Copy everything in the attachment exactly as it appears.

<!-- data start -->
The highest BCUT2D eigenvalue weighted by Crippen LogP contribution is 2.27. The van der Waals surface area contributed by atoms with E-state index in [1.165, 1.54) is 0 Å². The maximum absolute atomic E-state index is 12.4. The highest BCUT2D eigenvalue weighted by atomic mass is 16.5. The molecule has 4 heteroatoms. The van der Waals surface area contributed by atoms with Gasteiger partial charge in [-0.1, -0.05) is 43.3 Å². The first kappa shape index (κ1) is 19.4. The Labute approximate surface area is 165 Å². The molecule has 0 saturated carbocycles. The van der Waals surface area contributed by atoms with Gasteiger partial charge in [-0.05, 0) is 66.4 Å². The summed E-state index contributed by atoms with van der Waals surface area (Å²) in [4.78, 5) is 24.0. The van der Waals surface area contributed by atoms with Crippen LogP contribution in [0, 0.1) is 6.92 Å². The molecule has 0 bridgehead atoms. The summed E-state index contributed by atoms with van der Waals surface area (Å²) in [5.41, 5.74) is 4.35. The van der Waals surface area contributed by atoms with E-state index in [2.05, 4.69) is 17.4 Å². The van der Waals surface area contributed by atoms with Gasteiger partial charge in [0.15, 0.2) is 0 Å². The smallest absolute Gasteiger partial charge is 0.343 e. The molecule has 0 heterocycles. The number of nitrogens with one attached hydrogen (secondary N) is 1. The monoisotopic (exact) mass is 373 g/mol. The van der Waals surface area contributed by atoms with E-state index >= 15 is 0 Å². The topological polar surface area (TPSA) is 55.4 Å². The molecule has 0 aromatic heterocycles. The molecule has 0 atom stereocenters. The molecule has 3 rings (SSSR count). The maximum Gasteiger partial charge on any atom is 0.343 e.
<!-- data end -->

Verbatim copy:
The highest BCUT2D eigenvalue weighted by Crippen LogP contribution is 2.27. The van der Waals surface area contributed by atoms with E-state index in [1.165, 1.54) is 0 Å². The maximum absolute atomic E-state index is 12.4. The highest BCUT2D eigenvalue weighted by atomic mass is 16.5. The molecule has 4 heteroatoms. The van der Waals surface area contributed by atoms with Gasteiger partial charge in [-0.1, -0.05) is 43.3 Å². The first kappa shape index (κ1) is 19.4. The Labute approximate surface area is 165 Å². The molecule has 0 saturated carbocycles. The van der Waals surface area contributed by atoms with Gasteiger partial charge in [-0.05, 0) is 66.4 Å². The summed E-state index contributed by atoms with van der Waals surface area (Å²) in [4.78, 5) is 24.0. The van der Waals surface area contributed by atoms with Crippen LogP contribution in [0, 0.1) is 6.92 Å². The molecule has 0 bridgehead atoms. The summed E-state index contributed by atoms with van der Waals surface area (Å²) in [5.41, 5.74) is 4.35. The van der Waals surface area contributed by atoms with E-state index in [2.05, 4.69) is 17.4 Å². The van der Waals surface area contributed by atoms with Gasteiger partial charge in [0.15, 0.2) is 0 Å². The smallest absolute Gasteiger partial charge is 0.343 e. The molecule has 0 heterocycles. The number of nitrogens with one attached hydrogen (secondary N) is 1. The monoisotopic (exact) mass is 373 g/mol. The van der Waals surface area contributed by atoms with E-state index >= 15 is 0 Å². The topological polar surface area (TPSA) is 55.4 Å². The molecule has 0 aromatic heterocycles. The molecule has 0 atom stereocenters. The molecule has 3 rings (SSSR count). The maximum Gasteiger partial charge on any atom is 0.343 e.